Note: EPA no longer updates this information, but it may be useful as a reference or resource.
Please see www.epa.gov/airtrends for the latest information on Air Quality Trends.
National Air Quality
Air pollution causes a wide variety of health effects that range from eye irritation, heart and lung damage, and premature death. It can also impair visibility and reduce crop production, as well as damage ecosystems, national parks, wilderness areas, and water bodies.
Air pollution comes from many different sources. "Stationary sources" such as factories, power plants, and smelters, "area" sources which are smaller stationary sources, "mobile sources" including cars, buses, planes, trucks, and trains, and "natural sources" such as wildfires, windblown dust, and volcanic eruptions all contribute to air pollution. The Clean Air Act provides the principal framework for national, State, Tribal, and local efforts to protect air quality. Under the Clean Air Act, which was last amended in 1990, EPA has a number of responsibilities, including:
- Setting national ambient air quality standards for pollutants considered harmful to public health and the environment.
- Ensuring that these air quality standards are met, or attained, (in cooperation with the States, Tribal, and local governments) through national standards and strategies to control air pollutant emissions from automobiles, factories, and other sources.
- Reducing emissions of SO2 and NOx that cause acid rain.
- Limiting use of chemicals that damage the stratospheric ozone layer in order to prevent increased levels of harmful ultraviolet radiation.
- Setting national emission standards for toxic pollutants that are known or suspected to cause cancer or other serious health problems.
- Ensuring that sources of toxic air pollutants are well controlled based on the maximum available control technologies or pollution prevention practices (in cooperation with the States, Tribal, and local governments).
The Clean Air Act established two types of national air quality standards. "Primary" standards are designed to establish limits to protect public health, including the health of "sensitive" populations such as asthmatics, children, and the elderly. "Secondary" air quality standards set limits to protect public welfare, including protection against decreased visibility and damage to animals, crops, vegetation, and buildings.
EPA has set national air quality standards for six principal pollutants (referred to as "criteria" pollutants): CO, Pb, NO2, ozone, SO2, and PM. [Note: The pollutant ozone is not emitted directly into the air, but is formed when sunlight acts on emissions of NOx and VOC.]
The Clean Air Act Amendments of 1990 also identified 188(1) "toxic" air pollutants for regulation. Air toxics are those pollutants that are known or suspected to cause cancer or other serious health effects (such as birth or developmental effects). The Clean Air Act contains requirements for reducing air toxic emissions from industrial factories, mobile sources, and other sources.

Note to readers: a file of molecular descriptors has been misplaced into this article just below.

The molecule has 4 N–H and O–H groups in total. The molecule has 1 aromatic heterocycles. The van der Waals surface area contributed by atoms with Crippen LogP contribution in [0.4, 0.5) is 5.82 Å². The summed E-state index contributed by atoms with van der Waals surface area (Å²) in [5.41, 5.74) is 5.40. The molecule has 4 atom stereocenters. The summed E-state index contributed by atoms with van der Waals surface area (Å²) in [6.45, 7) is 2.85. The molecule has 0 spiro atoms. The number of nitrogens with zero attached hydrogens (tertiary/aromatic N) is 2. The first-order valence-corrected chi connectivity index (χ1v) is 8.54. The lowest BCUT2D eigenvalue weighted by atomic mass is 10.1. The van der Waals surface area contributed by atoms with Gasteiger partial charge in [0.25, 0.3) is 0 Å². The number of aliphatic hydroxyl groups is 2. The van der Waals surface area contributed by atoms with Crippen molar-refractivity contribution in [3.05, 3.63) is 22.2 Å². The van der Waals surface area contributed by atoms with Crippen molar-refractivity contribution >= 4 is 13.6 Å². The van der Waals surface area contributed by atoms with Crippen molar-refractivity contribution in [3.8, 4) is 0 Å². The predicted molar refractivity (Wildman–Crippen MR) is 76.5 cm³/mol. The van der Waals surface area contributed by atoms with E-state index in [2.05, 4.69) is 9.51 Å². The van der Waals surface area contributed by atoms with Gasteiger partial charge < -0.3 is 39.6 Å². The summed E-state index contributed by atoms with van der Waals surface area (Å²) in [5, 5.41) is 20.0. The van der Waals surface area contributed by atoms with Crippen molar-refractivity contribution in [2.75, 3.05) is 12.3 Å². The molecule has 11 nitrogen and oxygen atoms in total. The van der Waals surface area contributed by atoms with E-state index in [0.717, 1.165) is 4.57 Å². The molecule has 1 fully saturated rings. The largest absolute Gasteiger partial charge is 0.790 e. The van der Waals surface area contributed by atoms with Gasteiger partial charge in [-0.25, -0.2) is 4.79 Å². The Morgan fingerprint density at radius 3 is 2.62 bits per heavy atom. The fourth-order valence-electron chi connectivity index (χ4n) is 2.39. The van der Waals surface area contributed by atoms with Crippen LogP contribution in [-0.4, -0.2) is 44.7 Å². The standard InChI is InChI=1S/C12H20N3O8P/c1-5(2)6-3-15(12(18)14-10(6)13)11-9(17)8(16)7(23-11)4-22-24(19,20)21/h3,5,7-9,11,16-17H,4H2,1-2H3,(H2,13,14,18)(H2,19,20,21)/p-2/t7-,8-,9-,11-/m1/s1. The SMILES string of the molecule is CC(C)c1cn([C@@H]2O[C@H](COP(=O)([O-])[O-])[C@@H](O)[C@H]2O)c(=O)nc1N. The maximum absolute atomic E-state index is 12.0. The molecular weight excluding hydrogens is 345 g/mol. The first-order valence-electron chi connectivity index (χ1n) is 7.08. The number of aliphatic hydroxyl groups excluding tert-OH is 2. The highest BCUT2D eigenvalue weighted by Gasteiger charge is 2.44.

EPA's Maximum Achievable Control Technology (MACT) regulations are beginning to achieve significant reductions of toxic air pollutants as well as the six principal pollutants. MACT standards are based on the emission levels already achieved by the best-performing similar facilities. This straight forward, performance-based approach yields standards that are both reasonable and effective in reducing toxic emissions.
To determine whether "post-MACT" risks are acceptable, a human health risk and adverse environmental effects-based "needs test" was added. In this test, referred to as "residual risk," EPA is required to announce additional standards for those source categories that are emitting toxic air pollutants at levels that present an unacceptable risk to the public or the environment. Using this risk framework, EPA will determine whether technology-based emission standards sufficiently protect human health.
EPA is required to develop an urban strategy that will reduce air toxic emissions from area sources to address the associated health risk problems posed by the most highly toxic pollutants. In addition, the EPA must study the need for and feasibility of controlling emissions of toxic pollutants from motor vehicles and fuels. EPA is looking at an integrated approach that addresses the urban air toxic emissions from both stationary sources and mobile sources.
EPA also has responsibility for setting standards to reduce chemicals that destroy the stratospheric ozone layer and pollutants that cause acid rain and visibility impairment. This brochure provides an overview of trends in these air pollution problems, as well as global warming issues and the processes EPA has developed for controlling pollutants that contribute to global warming.